The day of the magistrate hearing
You should come to court on the date and time scheduled for your hearing. If you are unavailable on that date, contact the clerk magistrate's office and request a date change. You may be asked to submit your request in writing and attach any documents that establish why you can't be in court on the scheduled date. If a magistrate allows an alternate hearing date, be sure you are available on that date and make note of it, as you usually won't receive any additional mailed notice. Except for genuine emergencies (such as serious illness), a hearing usually won't be rescheduled a second time.
On the day of your hearing, don't arrive late. Unless the hearing notice or signs at the courthouse say otherwise, you should go to the clerk-magistrate's office when you arrive.
The clerk-magistrate or an assistant clerk-magistrate will be in charge of the hearing. Formal rules of evidence don't apply. The police department will present its evidence to support the charge. Then, you’ll be allowed to tell the magistrate why you believe you weren't responsible and to give any other evidence to support your position, including pictures, documents or witnesses. You're allowed to cross-examine police officers or witnesses during the hearing if the magistrate decides it’s appropriate.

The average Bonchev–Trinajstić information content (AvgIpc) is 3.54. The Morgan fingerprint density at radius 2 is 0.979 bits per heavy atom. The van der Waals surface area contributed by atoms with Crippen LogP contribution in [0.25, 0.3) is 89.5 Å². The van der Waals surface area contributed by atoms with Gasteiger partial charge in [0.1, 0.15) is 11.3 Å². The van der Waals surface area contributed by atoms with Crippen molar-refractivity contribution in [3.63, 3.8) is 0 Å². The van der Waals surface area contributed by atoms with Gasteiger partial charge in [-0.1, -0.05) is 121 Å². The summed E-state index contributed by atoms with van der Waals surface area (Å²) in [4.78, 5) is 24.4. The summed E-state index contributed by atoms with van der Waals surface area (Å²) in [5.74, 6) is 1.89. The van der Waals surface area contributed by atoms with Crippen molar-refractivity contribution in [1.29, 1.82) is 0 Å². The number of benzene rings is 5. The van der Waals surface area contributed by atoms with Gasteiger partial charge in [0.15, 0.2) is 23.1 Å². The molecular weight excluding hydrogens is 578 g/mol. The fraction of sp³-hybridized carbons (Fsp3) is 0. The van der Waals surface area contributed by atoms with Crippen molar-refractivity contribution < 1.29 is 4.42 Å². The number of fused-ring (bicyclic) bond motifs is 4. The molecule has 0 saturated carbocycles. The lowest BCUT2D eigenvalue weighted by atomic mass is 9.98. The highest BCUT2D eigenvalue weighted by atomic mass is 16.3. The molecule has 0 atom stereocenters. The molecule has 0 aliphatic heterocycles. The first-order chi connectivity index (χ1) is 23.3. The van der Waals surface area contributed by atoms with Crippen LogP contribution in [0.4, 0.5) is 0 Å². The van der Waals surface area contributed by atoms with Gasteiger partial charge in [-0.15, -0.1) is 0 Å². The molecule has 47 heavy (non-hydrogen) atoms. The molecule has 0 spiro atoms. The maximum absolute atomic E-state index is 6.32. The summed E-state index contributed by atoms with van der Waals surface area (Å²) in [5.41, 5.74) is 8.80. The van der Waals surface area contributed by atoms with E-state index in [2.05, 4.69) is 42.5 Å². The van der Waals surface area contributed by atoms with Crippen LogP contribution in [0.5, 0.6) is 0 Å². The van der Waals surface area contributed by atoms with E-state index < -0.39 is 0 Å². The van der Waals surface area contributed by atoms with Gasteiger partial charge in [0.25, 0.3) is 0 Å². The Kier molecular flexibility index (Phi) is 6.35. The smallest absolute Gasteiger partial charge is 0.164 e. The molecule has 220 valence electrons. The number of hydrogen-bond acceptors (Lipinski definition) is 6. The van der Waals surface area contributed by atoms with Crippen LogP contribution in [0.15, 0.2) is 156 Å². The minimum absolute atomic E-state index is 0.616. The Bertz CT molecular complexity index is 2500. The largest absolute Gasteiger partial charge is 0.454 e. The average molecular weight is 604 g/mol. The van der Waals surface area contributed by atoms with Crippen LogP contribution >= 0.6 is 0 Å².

After all the evidence has been presented, the magistrate will make a decision. The magistrate can't give a warning instead of a ticket — only the ticketing police officer can do that.
- If you were only ticketed for civil violations — The magistrate will decide whether the police department has proved whether it's more likely than not that you committed each civil violation. If so, the magistrate will find you responsible for the violation, and if not, they will find you not responsible. You don't have a right to a jury trial for civil violations.
- If you were ticketed for any criminal violations — The magistrate will decide whether to issue a criminal complaint against you for those violations. If the magistrate issues a criminal complaint, you will eventually be able to have a trial by a judge or jury or to plead guilty. The District Court and Boston Municipal Court (BMC) standards for these show cause hearings are available online.
Who will be at the hearing?
The ticketing officer might not be at your hearing. Instead, a representative from the police department that gave the ticket may present a copy of the ticket or a police report as evidence. If you were only ticketed for civil violations, the ticket itself is enough evidence of the violation, although it doesn’t necessarily prove you’re guilty.
If neither the ticketing officer nor another police department representative comes to the hearing but you do, the magistrate will decide that you're not responsible for any civil violations and deny a criminal complaint for any criminal violations.
If you were only ticketed for civil violations and neither the ticketing officer nor a police representative come to the hearing, but you don't appear either, your request for a hearing will be dismissed, and you'll have to pay the ticket.
Paying the civil assessment
If you're found responsible for a civil violation, the magistrate will usually issue a civil assessment for the same amount written on the ticket. You must pay the civil assessment written on the ticket or the amount the magistrate has reduced it to directly to the RMV within 20 days. Before the end of the hearing, you can ask for more time to pay the civil assessment. Here are the rules about reducing assessments: